Craft brewing 2011 volume sales grew 13 percent
The U.S. craft brewing industry increased 13 percent in volume and grew 15 percent in retail sales in 2011, according to full year data released by the Brewers Association, Boulder, Colo. The increases accounted for 1.3 million additional barrels from 2010 to 2011, during which annual craft beer production reached nearly 11.5 million barrels, the association said.
In 2011, craft brewers represented 5.7 percent of volume in the U.S. beer market, which is an increase from nearly 5 percent in 2010. The Brewers Association estimates the actual dollar sales figure from craft brewers in 2011 ranked $8.7 billion, which is an increase from $7.6 billion in 2010. This growth helped craft beer to represent 9.1 percent of the $95.5 billion U.S. beer market, which excludes flavored malt beverages, according to the Brewers Association definition.
“While the overall beer market experienced a 1.32 percent volume decrease in 2011, craft brewing saw significant growth, surpassing 5 percent total market volume share for the first time,” said Paul Gatza, director of the Brewers Association, in a statement. “It’s becoming increasingly clear that with the variety of styles and flavors to choose from, Americans are developing a strong taste for high quality, small-batch beer from independent brewers.”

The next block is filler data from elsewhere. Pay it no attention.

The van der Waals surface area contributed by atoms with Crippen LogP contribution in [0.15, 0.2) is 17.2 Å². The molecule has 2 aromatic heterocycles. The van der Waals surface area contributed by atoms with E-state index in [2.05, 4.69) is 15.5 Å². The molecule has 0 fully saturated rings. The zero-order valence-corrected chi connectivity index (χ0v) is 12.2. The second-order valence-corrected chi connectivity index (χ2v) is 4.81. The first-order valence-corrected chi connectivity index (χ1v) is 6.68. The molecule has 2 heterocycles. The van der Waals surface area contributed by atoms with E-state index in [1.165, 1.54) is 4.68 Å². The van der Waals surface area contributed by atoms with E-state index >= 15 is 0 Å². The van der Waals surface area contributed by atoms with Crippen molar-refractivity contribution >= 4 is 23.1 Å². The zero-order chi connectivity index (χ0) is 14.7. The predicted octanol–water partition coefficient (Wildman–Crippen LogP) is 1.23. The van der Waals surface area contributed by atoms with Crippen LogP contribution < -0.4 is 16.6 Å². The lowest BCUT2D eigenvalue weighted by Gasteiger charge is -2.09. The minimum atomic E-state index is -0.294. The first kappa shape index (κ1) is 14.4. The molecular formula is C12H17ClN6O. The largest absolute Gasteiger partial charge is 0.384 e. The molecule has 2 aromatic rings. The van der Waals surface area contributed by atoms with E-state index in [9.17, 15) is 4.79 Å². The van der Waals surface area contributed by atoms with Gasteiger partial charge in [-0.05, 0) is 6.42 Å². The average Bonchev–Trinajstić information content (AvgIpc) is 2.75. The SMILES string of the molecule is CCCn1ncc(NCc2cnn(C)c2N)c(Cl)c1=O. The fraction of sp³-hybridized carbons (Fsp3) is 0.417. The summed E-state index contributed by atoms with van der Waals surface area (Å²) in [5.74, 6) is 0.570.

The Brewers Association also reports that 1,989 breweries were operating in the United States in 2011, including 37 closings and 250 openings. The statistic represents an 11 percent increase in operating breweries in the United States for 2011. Small brewers employed approximately 103,585 workers in the United States in 2011, according to the Brewers Association.
“We saw rapid growth in brewery openings last year, particularly with microbrewery start-ups, and these numbers are poised to rise even more in 2012,” Gatza said in a statement. “In February 2012, we already topped 2,000 operating breweries — a truly remarkable milestone. We look forward to even more success and the continued expansion of the craft beer market.”
The Brewers Association defines a craft brewer as an American, small, independent and traditional brewer that produces fewer than 6 million barrels, less than 25 percent of the craft brewery is owned or controlled by an alcohol beverage industry member that is not a craft brewer, and one that has either an all-malt flagship or at least 50 percent of its volume is either all-malt beers or beers that use adjuncts to enhance rather than lighten flavor.